Have you decided that this year is the year for you to learn how to invest? Are you switching from intense focus on debt repayment to developing your core financial strength?
If you've gotten to the point in your financial journey where you have some margin in your budget, but you don't have a plan for your income, then you'll probably fall into one of three camps: cash hoarders, lifestyle inflaters, and aimless wealth builders. Although I don't see anything that is particularly egregious about falling into these camps, I want you to do better!
Particularly, I think that the vast majority of people who have paid off their debts (or their high interest debts depending on their personal opinions) should make an attempt to build wealth in a way that accords with their values. This is why I recommend the "investing snowball" which is just a fancy name and a little bit of structure for how my husband and I initially started to build wealth, and our plan for building wealth after our Balls to Walls experiment is done.
If you haven't decided on a cohesive savings and investing structure, let me recommend continuing to read about the investing snowball. In particular, my favorite younger sister should pay attention, because this is what I was going to explain to you over break, but then we got busy doing nothing :)
The investing snowball introduced:
The investing snowball is essentially the debt snowball in reverse. Instead of paying off the smallest debt with the largest amount of money, the investing snowball helps you direct the majority of your available income to the goal that you wish to accomplish the soonest while making "minimum payments" on the rest of your goals.
The major difference between the debt snowball and the investing snowball is the mindset required to accomplish your goals. When it comes to debt payoff, extreme focus, intensity and even anger can fuel the fire of debt payoff. When it comes to building wealth, extreme focus, intensity and anger tend to be counterproductive (not only because they cause you to make stupid decisions, but also because they make you narrow-minded and unhappy). Rather than the "extreme" mindset, I recommend adopting an attitude of saving "as much as I reasonably can."
How to define goals for wealth
The investing snowball requires people to define three types of goals: short term goals to maintain a position of financial strength, worthwhile intermediate goals, and retirement or income cessation planning goals.
As a part of defining these goals, you will need to define the following: goal name, life reason for goal, terminal amount required, when goal needs to be met. To clarify, I will show you our goals.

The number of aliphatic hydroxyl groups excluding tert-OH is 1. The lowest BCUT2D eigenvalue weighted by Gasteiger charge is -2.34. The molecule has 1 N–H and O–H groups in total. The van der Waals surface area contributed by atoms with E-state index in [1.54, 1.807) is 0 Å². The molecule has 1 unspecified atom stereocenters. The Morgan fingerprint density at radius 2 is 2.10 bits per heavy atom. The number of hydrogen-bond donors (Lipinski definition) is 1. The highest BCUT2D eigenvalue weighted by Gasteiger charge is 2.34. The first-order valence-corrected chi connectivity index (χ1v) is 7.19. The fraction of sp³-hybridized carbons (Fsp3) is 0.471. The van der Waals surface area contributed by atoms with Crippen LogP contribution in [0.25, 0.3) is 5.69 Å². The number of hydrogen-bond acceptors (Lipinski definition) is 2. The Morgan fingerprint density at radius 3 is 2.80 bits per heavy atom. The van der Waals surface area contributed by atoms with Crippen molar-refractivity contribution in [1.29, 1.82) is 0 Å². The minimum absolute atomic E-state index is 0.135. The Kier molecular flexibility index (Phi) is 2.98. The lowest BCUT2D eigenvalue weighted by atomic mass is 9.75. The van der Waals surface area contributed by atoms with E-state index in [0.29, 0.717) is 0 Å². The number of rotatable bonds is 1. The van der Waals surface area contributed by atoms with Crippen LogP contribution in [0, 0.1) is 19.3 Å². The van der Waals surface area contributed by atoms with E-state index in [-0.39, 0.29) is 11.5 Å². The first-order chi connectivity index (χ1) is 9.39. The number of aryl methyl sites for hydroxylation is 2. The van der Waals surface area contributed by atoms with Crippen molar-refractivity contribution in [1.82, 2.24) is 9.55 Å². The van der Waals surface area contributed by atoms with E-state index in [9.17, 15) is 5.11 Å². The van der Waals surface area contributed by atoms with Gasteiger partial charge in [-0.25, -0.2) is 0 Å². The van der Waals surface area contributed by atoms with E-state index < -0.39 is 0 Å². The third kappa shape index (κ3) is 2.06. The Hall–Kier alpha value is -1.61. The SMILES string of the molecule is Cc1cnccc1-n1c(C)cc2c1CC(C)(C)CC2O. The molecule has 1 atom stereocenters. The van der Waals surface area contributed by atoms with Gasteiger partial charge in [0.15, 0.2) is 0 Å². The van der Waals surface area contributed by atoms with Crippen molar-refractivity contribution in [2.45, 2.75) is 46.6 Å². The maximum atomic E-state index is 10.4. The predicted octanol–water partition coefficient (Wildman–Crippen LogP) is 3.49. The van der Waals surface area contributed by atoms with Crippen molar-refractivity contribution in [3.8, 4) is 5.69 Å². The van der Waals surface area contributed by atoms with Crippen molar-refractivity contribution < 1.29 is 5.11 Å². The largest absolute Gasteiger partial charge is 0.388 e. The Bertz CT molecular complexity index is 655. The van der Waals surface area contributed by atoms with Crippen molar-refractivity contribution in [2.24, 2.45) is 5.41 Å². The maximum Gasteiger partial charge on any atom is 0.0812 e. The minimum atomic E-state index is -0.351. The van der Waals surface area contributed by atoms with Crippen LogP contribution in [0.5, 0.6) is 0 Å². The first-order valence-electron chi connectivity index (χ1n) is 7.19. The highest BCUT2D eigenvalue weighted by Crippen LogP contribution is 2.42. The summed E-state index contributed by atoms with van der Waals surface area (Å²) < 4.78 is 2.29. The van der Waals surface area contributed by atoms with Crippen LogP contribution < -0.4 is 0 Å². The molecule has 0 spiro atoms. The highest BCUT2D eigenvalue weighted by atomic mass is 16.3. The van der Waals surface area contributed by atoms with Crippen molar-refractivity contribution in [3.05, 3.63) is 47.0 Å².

Short Term Goals (anything that needs attention in the next year):
Name: Maintain Emergency Fund
Life Reason: To give us the freedom to undergo hardship without having to stress about money.
Terminal Amount: $40K
When goal needs to be met: Already met, but we e-fund should be replenished as soon as possible anytime any amount is used.
Name: Pay for delivery of baby
Life Reason: We love babies and will need to deliver ours
Terminal Amount: $6K (high end estimate)
When goal needs to be met: March 2016
Some other goals that are likely to fall into the short term bucket include: Car replacement (we drive cheap cars), vacation fund, wedding funds (not for us, since we're already married) and home renovation funds.
Once a short term goal is funded, you can immediately spend the funds, or you hold onto the funds until an ideal spending opportunity presents itself. Remember, money that isn't spent can go to another goal!
Worthy Midterm Goals (anything that needs attention in between one year from and when we retire):
Name: Save money for kids college
Life Reason: Promote a debt-free transition to adulthood for our children
Terminal Amount: $100K per child
When goal needs to be met: 2035
Name: Fancy House Fund
Life Reason: I want to build a house with an attached apartment before our parents get old
Terminal Amount: $275K
When goal needs to be met: 2030
Name: Sabbatical Fund
Life Reason: In case we both want to take some time off from work, but we haven't reached financial independence yet
Terminal Amount: $100K
When goal needs to be met: 2025
Some other types of mid-term goals include: Mortgage payoff, Car funds (for people who like fancy cars), down payments for first homes, "opportunity funds" for those who are entrepreneurially inclined, wedding funds, maternity leave funds, etc. Basically, anything that you want to save for that is a ways out, that costs a nice chunk of change (say anything more than 2-3 months of salary), and that accords with your values should fall here.
Mid term goals often require a bit of guesswork both on amounts and timing. In practice, you're likely to shift money from one mid term goal to another whenever an important life event intervenes. That's no problem, the point of defining these goals is to help you determine what to do with your money next.
Long Term Goals:
Life Reason: We're likely to outlive our ability to work, and don't wish to burden our children with the cost of our care. Ideally, we would like to leave property that could be an inheritance or given to causes we love.
Terminal Amount: $1.5M indexed to inflation
When goal needs to be met: 2050
The only three goals that should be considered long term goals are long term care funds (for example, if you've got a disabled child who will need financial help even after you die), retirement, and charitable gifts in perpetuity (setting up an endowment for a cause you believe in).